Cave art is considered to be a monumental step in human evolution, the time in history when our prehistoric ancestors stopped focusing only on survival and utilitarian things and started expressing themselves and improving their artistic skills, a tool they would ultimately use to record their own handprints, create paintings of the animals they feared and hunted, and depict elements of the society they lived in for millennia to come.
These early prehistoric paintings, scattered all across the world, were the beginning of both art, writing, and historical records, no wonder why they are valued so highly by archaeologists from all around the world. Below, we feature 5 such famous prehistoric cave paintings, ranked from earliest to oldest.
1. Cueva de las Manos, Argentina (13,000-9,500 years old)
In the midst of the Patagonian Planes of Argentina, you can find the isolated Cueva de las Manos (Cave of the Hands) cave, and within it lie countless paintings of hunting scenes, local animals like the guanaco and rheas, and most notably, countless pictures of overlapping human hands, which create a truly impressive sight. Because the majority of these hands are left hands, scientists believe a spraying pipe held in the right hand was used to create these remarkable early stencil paintings. The cave was discovered accidentally in the 19th century by European settlers.
2. Lascaux Paintings, France (17,000 years old)
The cave art of Lascaux is one of the most famous examples of prehistoric art, for which it is often called "the Prehistoric Sistine Chapel". The system of caves is richly adorned with paintings bulls, deer, and horses, some hidden deep within the cave, which meant that the people who created these numerous paintings must have used artificial light to create them.
The cave paintings were first discovered by 18-year-old Marcel Ravidat in 1940 when his dog fell in a hole, which was the entrance to the massive cave complex. To this day, Lascaux is one of the most well-preserved cave art examples ever found and the home for the largest cave painting ever found - a 43 cm (17 inch) bull painting. Unfortunately, the cave is currently closed off to the public, but replicas of the paintings are available to view for tourists.
3. Chauvet Cave, France (32,000 years old)
One of the oldest cave drawings ever found is also located in France. Discovered by a group of speleologists in 1994, the Chauvet Cave was left untouched by humans for millennia. The cave contains hundreds of drawings of cave lions, mammoths, bears, leopards, hyenas, and rhinos, featuring 13 different species overall, some never previously found in cave drawings, all executed with great detail and precision.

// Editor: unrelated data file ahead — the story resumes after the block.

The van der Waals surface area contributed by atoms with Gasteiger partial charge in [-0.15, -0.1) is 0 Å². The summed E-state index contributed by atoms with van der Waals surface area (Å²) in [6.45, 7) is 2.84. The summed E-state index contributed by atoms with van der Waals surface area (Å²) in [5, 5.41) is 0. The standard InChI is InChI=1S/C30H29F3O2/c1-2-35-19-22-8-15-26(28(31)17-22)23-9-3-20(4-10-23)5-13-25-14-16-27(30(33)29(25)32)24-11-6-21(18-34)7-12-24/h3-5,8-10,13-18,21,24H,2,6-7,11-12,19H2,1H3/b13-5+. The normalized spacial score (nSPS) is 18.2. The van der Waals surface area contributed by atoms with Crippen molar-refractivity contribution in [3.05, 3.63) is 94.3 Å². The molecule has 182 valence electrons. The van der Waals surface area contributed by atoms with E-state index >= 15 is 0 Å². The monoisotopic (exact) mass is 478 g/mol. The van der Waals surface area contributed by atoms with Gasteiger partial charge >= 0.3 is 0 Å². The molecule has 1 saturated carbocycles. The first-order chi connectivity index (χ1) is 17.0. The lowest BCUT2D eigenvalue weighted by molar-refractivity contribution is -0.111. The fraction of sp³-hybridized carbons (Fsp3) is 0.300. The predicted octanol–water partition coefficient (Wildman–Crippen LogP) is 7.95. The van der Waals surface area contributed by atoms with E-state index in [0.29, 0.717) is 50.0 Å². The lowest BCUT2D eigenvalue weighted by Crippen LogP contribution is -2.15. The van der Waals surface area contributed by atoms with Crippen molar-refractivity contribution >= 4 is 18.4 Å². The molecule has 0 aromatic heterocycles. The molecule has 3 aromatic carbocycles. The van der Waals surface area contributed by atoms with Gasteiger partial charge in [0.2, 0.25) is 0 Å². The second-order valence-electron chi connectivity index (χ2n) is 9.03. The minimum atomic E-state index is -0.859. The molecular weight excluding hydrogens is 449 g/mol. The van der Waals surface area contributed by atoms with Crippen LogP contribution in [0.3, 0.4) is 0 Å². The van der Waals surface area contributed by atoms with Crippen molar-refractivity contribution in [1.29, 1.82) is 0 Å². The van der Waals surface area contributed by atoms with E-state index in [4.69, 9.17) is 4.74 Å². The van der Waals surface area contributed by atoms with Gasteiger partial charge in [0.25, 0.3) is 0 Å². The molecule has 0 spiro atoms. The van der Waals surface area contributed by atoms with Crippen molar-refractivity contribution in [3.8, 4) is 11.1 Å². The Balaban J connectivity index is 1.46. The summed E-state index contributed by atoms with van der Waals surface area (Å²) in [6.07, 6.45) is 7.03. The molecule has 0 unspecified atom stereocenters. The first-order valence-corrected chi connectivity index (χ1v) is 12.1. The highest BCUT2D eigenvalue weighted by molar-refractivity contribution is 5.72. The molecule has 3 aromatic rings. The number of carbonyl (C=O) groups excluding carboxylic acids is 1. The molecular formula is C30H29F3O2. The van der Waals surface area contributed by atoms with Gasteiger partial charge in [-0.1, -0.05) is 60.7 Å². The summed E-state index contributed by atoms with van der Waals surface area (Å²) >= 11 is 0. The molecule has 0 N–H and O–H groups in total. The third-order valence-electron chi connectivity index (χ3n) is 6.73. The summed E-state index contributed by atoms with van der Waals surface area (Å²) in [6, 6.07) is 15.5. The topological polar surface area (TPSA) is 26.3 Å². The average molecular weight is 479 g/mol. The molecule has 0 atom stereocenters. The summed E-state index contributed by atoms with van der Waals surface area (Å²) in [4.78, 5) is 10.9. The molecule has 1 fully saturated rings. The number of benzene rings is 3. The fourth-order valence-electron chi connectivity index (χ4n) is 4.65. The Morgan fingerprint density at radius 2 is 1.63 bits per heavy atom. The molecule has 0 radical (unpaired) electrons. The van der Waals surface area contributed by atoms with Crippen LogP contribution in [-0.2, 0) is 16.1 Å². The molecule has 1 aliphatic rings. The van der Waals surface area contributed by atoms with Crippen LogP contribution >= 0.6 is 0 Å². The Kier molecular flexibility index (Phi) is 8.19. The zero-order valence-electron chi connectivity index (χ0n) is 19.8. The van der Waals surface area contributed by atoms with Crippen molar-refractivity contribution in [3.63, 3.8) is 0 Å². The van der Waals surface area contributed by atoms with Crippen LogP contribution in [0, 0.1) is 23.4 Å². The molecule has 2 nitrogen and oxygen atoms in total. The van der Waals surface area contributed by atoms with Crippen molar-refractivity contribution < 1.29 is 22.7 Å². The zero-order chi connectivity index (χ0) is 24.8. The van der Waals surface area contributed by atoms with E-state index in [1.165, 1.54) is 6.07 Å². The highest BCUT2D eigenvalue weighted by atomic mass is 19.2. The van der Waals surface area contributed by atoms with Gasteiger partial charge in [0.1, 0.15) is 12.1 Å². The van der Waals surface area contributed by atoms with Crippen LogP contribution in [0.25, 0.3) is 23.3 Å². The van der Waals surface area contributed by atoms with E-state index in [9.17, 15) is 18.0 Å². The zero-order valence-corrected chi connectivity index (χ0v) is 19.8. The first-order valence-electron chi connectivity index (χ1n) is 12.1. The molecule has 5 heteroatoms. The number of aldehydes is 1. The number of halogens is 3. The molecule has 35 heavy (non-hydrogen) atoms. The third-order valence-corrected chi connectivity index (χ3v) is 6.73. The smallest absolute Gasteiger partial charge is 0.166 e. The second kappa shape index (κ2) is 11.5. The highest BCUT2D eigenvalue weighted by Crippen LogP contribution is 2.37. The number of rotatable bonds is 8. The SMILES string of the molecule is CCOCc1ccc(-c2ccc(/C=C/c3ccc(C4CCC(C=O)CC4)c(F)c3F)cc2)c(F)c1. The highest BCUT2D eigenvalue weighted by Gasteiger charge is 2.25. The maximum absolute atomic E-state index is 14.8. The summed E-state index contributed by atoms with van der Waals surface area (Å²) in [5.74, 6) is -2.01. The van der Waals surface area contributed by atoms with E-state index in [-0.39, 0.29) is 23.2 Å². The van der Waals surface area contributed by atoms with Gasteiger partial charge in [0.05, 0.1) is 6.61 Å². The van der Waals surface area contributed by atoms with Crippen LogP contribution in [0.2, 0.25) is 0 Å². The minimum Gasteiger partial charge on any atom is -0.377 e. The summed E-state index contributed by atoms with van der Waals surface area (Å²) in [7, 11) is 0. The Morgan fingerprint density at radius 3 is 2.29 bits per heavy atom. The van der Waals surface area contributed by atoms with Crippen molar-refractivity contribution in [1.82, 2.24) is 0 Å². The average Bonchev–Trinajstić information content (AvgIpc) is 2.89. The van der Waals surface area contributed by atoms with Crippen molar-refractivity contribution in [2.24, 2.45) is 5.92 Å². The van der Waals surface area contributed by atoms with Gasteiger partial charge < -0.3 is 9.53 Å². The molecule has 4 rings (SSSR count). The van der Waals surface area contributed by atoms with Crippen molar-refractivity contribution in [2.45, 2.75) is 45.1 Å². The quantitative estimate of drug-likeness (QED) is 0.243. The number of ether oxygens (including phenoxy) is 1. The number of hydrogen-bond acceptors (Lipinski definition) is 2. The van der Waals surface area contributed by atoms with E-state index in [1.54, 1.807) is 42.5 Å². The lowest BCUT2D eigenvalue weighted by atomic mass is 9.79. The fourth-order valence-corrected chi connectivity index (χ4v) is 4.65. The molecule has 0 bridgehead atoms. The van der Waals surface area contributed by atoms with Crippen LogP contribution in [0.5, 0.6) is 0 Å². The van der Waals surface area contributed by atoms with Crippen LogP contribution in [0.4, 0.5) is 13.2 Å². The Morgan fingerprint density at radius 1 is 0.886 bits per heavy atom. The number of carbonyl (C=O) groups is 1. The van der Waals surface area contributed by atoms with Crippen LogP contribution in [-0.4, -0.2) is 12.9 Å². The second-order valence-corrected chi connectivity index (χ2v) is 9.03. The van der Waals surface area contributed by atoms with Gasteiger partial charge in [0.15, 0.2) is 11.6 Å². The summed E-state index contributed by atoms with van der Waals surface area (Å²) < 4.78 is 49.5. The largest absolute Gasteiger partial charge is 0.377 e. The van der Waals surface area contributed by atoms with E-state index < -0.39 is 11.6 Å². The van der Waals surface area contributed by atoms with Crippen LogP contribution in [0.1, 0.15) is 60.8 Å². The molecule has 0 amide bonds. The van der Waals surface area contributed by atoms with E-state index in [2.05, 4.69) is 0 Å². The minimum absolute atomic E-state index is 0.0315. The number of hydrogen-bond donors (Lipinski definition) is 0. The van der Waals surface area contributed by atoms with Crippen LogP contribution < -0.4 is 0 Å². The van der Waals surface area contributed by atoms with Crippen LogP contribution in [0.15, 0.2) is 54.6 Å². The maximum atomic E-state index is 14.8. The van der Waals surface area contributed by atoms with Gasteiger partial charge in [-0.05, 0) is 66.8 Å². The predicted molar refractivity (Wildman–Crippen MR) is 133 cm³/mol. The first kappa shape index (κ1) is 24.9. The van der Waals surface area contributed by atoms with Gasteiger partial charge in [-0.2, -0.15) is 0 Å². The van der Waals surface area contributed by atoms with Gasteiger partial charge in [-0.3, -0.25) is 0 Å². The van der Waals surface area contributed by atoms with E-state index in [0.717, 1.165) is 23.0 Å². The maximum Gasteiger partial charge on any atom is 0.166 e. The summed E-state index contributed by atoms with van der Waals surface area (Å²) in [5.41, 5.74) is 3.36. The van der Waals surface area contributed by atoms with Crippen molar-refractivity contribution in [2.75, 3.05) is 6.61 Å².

Today, the cave is considered to be one of the most valuable prehistoric art sights in the world, which is why it was proclaimed a UNESCO World Heritage Site in 2014. Apart from the drawings, archaeologists also found many animal remains in the cave, some of which are now extinct.
4. Altamira Cave, Spain (35,600 years old)
Probably the most famous example of cave paintings are the drawings found in the Altamira Cave in northern Spain in the 19th century. Discovered by amateur archeologist Marcelino Sanz de Sautuola, the Altamira paintings were the first-ever prehistoric cave painting to be discovered.
The cave is scattered with ochre and charcoal drawings featuring bison, horses, and handprints. In fact, the paintings are so bright, detailed, and clear that they were first believed to be a forgery, and at the time, scientists were convinced that prehistoric humans were unable to create art. It wasn’t until much later, 1902, that the authenticity of the painting was acknowledged and to this day, the Altamira Cave paintings are considered to be the best-preserved cave paintings ever discovered.
5. Sulawesi Cave Paintings, Indonesia (44,000 years old)
In 2019, media outlets exploded with a flashy headline - the oldest ever cave painting found in Indonesia - one that ended up being true. The paintings are located on the island of South Sulawesi and apparently, locals have known of their existence for a long time but didn’t expect they would be that old.
The unusual cave art depicts human-animal hybrids like human figures with bird beaks or tails hunting wild pigs and buffalo. Uranium-series analysis, one of the most specific dating techniques, has revealed that the paintings are at least 44,000 years old, making them the earliest known figurative prehistoric cave art.
Share this article with everyone who likes history!